The mineral, which was mined in Western Australia, occurs as tiny crystals no more than 0.5mm in diameter, found on volcanic rock.
It is unique and unrelated to any other known mineral, making it a rare find. It combines elements strontium, calcium, chromium, suphur, carbon, oxygen and hydrogen.
Dr Elliott, also a research associate with the South Australian Museum, has researched 12 new Australian minerals in the past seven years, seven of which he has discovered himself.
Two of those minerals were discovered in South Australia, domerockite, named after Dome Rock where the mineral was found, and hylbrownite, named after Henry York Lyle Brown, Government Geologist of South Australia from 1882-1912.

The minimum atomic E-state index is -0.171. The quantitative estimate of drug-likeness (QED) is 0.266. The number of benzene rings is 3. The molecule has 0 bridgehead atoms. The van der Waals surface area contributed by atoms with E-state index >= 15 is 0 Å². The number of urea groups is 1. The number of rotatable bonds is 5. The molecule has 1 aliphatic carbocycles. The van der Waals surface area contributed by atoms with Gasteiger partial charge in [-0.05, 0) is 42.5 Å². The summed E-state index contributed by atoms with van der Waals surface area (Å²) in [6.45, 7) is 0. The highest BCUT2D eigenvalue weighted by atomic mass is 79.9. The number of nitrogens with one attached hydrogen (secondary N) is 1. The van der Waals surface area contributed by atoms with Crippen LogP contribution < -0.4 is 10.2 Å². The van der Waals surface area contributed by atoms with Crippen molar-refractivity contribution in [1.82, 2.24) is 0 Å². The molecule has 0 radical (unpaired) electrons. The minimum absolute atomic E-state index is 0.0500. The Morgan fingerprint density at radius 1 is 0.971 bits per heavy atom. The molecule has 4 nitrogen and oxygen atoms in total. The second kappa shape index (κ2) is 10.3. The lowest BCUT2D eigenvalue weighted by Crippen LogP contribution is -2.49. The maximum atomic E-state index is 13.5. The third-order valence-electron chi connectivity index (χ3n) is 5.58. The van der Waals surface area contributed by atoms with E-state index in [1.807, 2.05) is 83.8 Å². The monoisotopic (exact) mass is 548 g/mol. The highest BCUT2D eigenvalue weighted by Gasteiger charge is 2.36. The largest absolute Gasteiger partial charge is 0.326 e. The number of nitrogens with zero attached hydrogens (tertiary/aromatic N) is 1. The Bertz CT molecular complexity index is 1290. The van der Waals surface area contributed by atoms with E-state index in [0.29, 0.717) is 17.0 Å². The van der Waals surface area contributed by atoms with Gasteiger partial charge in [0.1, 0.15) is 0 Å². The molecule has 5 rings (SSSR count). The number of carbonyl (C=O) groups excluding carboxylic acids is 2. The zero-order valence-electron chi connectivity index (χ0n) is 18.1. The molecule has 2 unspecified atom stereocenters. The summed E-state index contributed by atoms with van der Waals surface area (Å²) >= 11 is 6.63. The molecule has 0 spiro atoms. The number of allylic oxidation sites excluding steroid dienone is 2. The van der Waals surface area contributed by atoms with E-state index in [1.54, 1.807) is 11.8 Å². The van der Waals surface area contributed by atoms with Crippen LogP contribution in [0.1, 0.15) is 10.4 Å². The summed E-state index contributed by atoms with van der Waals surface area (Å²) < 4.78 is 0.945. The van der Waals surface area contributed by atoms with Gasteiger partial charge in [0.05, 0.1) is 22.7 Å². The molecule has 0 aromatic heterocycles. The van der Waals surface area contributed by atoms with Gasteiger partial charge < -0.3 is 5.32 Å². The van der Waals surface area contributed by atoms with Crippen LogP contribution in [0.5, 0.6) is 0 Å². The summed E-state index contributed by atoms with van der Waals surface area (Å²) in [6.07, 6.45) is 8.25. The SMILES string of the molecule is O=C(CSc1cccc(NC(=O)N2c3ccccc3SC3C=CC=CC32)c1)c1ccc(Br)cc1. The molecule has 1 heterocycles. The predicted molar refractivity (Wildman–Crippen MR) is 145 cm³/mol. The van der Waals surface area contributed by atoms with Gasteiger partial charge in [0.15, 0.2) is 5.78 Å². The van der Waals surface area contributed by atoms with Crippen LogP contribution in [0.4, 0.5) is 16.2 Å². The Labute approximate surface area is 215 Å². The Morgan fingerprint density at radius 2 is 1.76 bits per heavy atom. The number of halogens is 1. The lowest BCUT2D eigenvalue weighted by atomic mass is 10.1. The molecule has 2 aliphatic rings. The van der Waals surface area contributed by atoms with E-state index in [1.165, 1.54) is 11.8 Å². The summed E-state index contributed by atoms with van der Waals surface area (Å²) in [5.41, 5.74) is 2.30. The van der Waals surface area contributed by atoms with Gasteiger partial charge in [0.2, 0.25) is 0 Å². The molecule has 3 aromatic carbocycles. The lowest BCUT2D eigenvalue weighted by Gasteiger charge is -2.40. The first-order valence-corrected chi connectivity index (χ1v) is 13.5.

“What defines a mineral is its chemistry and crystallography. By x-raying a single crystal of mineral you are able to determine its crystal structure and this, in conjunction with chemical analysis, tells you everything you need to know about the mineral,” Dr Elliott said.
“Most minerals belong to a family or small group of related minerals, or if they aren't related to other minerals they often are to a synthetic compound – but putnisite is completely unique and unrelated to anything.
“Nature seems to be far cleverer at dreaming up new chemicals than any researcher in a laboratory.”
Putnisite was named after Australian mineralogists Andrew and Christine Putnis.
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